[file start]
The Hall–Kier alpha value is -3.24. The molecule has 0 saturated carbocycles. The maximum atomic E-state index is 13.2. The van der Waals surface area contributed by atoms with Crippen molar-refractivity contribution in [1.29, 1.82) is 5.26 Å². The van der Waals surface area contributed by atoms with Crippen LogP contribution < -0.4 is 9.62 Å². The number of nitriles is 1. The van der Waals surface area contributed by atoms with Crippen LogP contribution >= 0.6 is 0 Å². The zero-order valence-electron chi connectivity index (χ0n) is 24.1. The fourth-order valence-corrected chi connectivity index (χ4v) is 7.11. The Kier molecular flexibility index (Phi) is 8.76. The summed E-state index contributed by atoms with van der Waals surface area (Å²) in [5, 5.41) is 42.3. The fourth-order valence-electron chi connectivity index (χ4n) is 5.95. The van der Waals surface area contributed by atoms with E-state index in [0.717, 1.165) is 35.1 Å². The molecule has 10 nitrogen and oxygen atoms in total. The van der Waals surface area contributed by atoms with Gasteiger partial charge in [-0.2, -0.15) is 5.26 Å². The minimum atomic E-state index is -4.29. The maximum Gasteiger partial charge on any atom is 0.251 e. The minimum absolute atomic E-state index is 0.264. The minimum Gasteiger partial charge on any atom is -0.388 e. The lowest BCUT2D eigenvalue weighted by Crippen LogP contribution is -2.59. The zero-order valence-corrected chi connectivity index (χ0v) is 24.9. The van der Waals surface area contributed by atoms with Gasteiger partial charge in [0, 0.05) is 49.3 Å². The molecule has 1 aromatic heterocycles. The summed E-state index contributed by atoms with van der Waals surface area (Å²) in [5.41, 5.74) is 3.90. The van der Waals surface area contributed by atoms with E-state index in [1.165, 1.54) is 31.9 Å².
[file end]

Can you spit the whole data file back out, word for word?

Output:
The Hall–Kier alpha value is -3.24. The molecule has 0 saturated carbocycles. The maximum atomic E-state index is 13.2. The van der Waals surface area contributed by atoms with Crippen molar-refractivity contribution in [1.29, 1.82) is 5.26 Å². The van der Waals surface area contributed by atoms with Crippen LogP contribution < -0.4 is 9.62 Å². The number of nitriles is 1. The van der Waals surface area contributed by atoms with Crippen LogP contribution >= 0.6 is 0 Å². The zero-order valence-electron chi connectivity index (χ0n) is 24.1. The fourth-order valence-corrected chi connectivity index (χ4v) is 7.11. The Kier molecular flexibility index (Phi) is 8.76. The summed E-state index contributed by atoms with van der Waals surface area (Å²) in [5, 5.41) is 42.3. The fourth-order valence-electron chi connectivity index (χ4n) is 5.95. The van der Waals surface area contributed by atoms with E-state index in [0.717, 1.165) is 35.1 Å². The molecule has 10 nitrogen and oxygen atoms in total. The van der Waals surface area contributed by atoms with Gasteiger partial charge in [-0.2, -0.15) is 5.26 Å². The minimum atomic E-state index is -4.29. The maximum Gasteiger partial charge on any atom is 0.251 e. The minimum absolute atomic E-state index is 0.264. The minimum Gasteiger partial charge on any atom is -0.388 e. The lowest BCUT2D eigenvalue weighted by Crippen LogP contribution is -2.59. The zero-order valence-corrected chi connectivity index (χ0v) is 24.9. The van der Waals surface area contributed by atoms with Gasteiger partial charge in [0, 0.05) is 49.3 Å². The molecule has 1 aromatic heterocycles. The summed E-state index contributed by atoms with van der Waals surface area (Å²) in [5.41, 5.74) is 3.90. The van der Waals surface area contributed by atoms with E-state index in [1.165, 1.54) is 31.9 Å².